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The break room at my workplace is a seven-minute walk from my workstation. I am told that I must take my breaks in the break room. If I have a 30-minute break, half of that time is spent walking to and from the break room. Should my 30 minutes start when I leave my workstation or when I reach the break room?


Rahul Soni, employment lawyer, Soni Law Firm, Toronto

Your break time starts when you reach your break room. Your employer has a clear rule stating that your breaks are to be taken in the break room only. So, you simply cannot be “on break” until you reach that employer-designated break room.

In Ontario, the Employment Standards Act states that your employer must “provide eating periods of at least one-half hour” and ensure you are not “working longer than five consecutive hours without an eating period.” This “eating period” is meant to be an uninterrupted block of time for you to peacefully enjoy your meal and disconnect from the workday.

It is unreasonable to expect you to start your eating break while walking to the break room. Also, your employer has a fiduciary obligation toward you, which means they need to act in an almost parent-like role to support you in the workplace. As part of your employer’s fiduciary duty, they must take reasonable measures to give you a fair opportunity to take your 30-minute break without interruption. This same parent-like fiduciary responsibility means that your employer cannot expect you to end your break early simply because it takes you a long time to walk back from the break room.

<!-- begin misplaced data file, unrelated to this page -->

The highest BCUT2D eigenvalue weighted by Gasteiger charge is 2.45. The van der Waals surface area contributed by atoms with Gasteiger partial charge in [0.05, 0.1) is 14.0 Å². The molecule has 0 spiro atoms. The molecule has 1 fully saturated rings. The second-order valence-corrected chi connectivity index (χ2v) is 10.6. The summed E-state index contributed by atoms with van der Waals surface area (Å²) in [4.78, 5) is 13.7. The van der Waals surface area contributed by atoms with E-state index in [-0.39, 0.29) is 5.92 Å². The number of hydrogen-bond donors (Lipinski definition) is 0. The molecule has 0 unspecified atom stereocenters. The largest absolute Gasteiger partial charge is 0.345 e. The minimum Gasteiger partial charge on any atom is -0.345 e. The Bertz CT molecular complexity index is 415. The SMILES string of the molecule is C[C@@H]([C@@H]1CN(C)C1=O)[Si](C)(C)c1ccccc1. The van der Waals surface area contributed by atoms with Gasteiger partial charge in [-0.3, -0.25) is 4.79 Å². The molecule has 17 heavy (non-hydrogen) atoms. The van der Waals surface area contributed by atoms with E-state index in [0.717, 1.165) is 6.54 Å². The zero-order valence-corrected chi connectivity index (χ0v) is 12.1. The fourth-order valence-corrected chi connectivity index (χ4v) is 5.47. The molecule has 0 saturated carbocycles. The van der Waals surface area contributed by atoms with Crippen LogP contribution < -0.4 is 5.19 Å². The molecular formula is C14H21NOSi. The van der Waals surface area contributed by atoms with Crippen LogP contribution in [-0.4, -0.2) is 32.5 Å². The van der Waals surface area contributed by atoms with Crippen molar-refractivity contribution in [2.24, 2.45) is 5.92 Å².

You may want to speak with your employer about creating a system for tracking when you enter and leave the break room. You should share your concerns about the lengthy time it takes to walk to and from the break room. Another pragmatic solution may be for your employer to provide a brief grace period on top of your 30-minute break to account for the walking time to and from the break room.


Tessa C. Belliveau, associate, Stewart McKelvey, Moncton, N.B.

Your question brings up a lot of preliminary issues such as “what is a break?” Does a “break” begin the moment an employee stops working or is there a “clock out” procedure? Unfortunately, most federal and provincial legislation does not provide a specific definition of the word “break.” In some provinces, a break includes a period of rest and a time to eat a meal.

Federal and provincial labour and employment standards codes do not generally impose a mandatory designated break area on employees, nor do they provide a particular way to time breaks. Some collective agreements, however, do set out specifications regarding duration and location of a break. If you work in a unionized workplace, I suggest first looking at the collective agreement in place to see if it provides any additional information on when you start timing your breaks.

The Canada Labour Code and most provincial employment standards acts simply indicate that employees are entitled to a 30-minute unpaid break during every period of five consecutive hours of work, with a few exceptions. Interpreting this literally, a break would start the moment the employee stops working and, in your case, the moment you leave your workstation.

That said, employers should exercise a degree of reasonableness and fairness in the workplace. If your break is one where you also have to eat a meal, this should factor into what is deemed reasonable. If you are spending half of your allotted break time going to and from the designated break room, I recommend speaking with your employer to see if there is an alternate space where you can spend your break that is closer to your workspace. If there is a union at your workplace, you should consult with your union representative.

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